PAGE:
By Jano Tantongco
The attorney representing a town typist who filed a sexual harassment complaint against Huntington Highway Superintendent Peter Gunther has called into question nearly $25,000 campaign funds used to pay Gunther’s defense attorney.
Huntington-based attorney Christopher Cassar, who is representing plaintiff Laurie Beth Austin in the case, wrote to the state last weekend regarding two payments made to Manhattan-based attorney Michael Cornacchia, who is defending Gunther.
Cornacchia received two separate payments from Friends of Peter S. Gunther, one for $10,000 on Aug. 26, and another for $14,655 on Sept. 27, according to campaign filings submitted to the state Jan. 17. The first payment is cited as a “retainer for legal fees rendered in connection with official duties as highway superintendent,” and the second is for Gunther’s legal fee balance.
Gunther is not the first elected official to tap campaign funds to pay legal defense fees. Nassau Executive Edward Mangano, former Assembly speaker Sheldon Silver, former state Sen. Dean Skelos, Suffolk District Attorney Thomas Spota and former Oyster Bay Town Supervisor John Venditto each have used campaign funds in their respective criminal cases, reports show.
Cornacchia confirmed on Monday that he is representing Gunther in the case, but declined to comment further. Gunther did not return a call for comment before deadline Wednesday.
A.J. Carter, a spokesman for the Town of Huntington, confirmed that the town is not paying for Gunther’s defense.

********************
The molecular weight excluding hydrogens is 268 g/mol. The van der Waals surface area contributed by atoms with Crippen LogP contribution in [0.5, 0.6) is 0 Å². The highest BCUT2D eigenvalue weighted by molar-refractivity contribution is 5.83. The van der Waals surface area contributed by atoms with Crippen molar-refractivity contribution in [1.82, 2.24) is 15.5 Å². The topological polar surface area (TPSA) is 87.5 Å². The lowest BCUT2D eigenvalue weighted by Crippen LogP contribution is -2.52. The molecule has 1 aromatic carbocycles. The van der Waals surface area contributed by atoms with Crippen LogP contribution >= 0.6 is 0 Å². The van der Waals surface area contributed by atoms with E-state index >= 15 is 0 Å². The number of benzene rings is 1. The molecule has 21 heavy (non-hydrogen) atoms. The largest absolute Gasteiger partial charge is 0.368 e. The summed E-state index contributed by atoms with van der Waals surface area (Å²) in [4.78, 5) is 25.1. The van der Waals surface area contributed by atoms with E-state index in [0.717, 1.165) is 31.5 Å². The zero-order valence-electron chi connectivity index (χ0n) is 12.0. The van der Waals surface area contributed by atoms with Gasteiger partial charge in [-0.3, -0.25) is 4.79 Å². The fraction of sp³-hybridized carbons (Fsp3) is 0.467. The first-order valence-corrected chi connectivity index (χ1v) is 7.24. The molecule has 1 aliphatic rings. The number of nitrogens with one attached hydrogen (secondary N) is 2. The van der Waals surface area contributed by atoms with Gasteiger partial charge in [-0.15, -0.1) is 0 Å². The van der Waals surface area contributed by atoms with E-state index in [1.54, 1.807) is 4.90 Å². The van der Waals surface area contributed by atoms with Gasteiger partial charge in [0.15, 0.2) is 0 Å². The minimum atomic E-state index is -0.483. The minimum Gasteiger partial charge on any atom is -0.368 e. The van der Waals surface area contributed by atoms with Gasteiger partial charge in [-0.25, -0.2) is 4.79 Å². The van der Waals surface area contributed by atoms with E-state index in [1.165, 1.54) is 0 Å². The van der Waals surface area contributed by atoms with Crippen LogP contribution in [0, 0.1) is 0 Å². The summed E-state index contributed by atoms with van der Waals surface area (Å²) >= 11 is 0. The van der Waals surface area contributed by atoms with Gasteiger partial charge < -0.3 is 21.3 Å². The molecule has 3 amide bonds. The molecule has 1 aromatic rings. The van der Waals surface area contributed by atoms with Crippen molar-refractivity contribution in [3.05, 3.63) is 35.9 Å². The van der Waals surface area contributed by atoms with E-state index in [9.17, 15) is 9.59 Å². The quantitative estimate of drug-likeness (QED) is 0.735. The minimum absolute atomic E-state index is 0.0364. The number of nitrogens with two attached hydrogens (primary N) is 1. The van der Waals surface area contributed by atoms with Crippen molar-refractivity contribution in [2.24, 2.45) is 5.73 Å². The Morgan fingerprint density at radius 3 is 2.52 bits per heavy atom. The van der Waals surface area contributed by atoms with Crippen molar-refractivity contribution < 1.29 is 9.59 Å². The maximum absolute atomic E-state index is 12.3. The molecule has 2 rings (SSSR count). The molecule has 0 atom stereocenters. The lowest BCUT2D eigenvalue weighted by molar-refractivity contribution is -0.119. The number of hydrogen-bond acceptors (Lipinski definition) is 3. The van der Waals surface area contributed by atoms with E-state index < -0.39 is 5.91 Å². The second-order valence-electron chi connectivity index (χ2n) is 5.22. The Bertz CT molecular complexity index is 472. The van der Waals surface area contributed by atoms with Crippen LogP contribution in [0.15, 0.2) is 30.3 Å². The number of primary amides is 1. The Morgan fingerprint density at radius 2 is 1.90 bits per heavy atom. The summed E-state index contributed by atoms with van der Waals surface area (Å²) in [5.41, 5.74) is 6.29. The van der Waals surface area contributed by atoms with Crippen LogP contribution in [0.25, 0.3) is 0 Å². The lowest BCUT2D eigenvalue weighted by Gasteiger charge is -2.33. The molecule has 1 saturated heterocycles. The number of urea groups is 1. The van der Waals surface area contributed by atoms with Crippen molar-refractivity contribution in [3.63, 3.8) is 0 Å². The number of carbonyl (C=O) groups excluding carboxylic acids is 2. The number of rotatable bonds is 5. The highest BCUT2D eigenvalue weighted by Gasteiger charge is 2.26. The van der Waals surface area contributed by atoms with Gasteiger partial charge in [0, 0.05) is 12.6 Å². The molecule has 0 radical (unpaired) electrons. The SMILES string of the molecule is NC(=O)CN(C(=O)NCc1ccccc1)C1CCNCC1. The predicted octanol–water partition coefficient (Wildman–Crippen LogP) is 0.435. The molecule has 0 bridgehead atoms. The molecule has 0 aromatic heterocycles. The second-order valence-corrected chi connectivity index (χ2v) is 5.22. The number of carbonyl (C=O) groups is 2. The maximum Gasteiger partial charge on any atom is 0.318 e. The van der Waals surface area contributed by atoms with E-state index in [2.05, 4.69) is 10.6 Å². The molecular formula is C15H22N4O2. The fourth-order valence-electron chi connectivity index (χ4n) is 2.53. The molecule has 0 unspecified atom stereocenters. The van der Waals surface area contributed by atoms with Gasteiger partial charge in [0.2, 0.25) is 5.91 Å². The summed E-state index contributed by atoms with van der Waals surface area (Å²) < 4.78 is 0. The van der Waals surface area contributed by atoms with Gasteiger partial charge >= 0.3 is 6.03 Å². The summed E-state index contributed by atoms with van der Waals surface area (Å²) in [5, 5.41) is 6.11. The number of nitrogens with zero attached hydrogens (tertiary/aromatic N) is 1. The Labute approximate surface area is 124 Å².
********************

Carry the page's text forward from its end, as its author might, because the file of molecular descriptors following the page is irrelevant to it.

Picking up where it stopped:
Gunther “has his own attorney due to the potential conflict that could arise between his interests and those of the town based on the allegations in the case,” Carter said Monday in an email.
On Saturday, Cassar wrote to the state Board of Elections seeking an investigation into Gunther’s use of campaign funds. Cassar claims campaign funds can’t be used for “personal use” unrelated to a political campaign, the holding of a public office or a party position.
“Certainly, his duties and responsibilities as town highway superintendent do not include harassment,” Cassar said. “I don’t believe the public would appreciate him using campaign funds to defend a sexual harassment case.”
Austin, who was Gunther’s secretary and is a typist for the town’s highway department, claims Gunther made repeated unwanted advances toward her, despite telling him not to. She filed the complaint against Gunther in July 2016.
In January, the state advanced the claim to go before an administrative law judge. That hearing is set for May 8-9.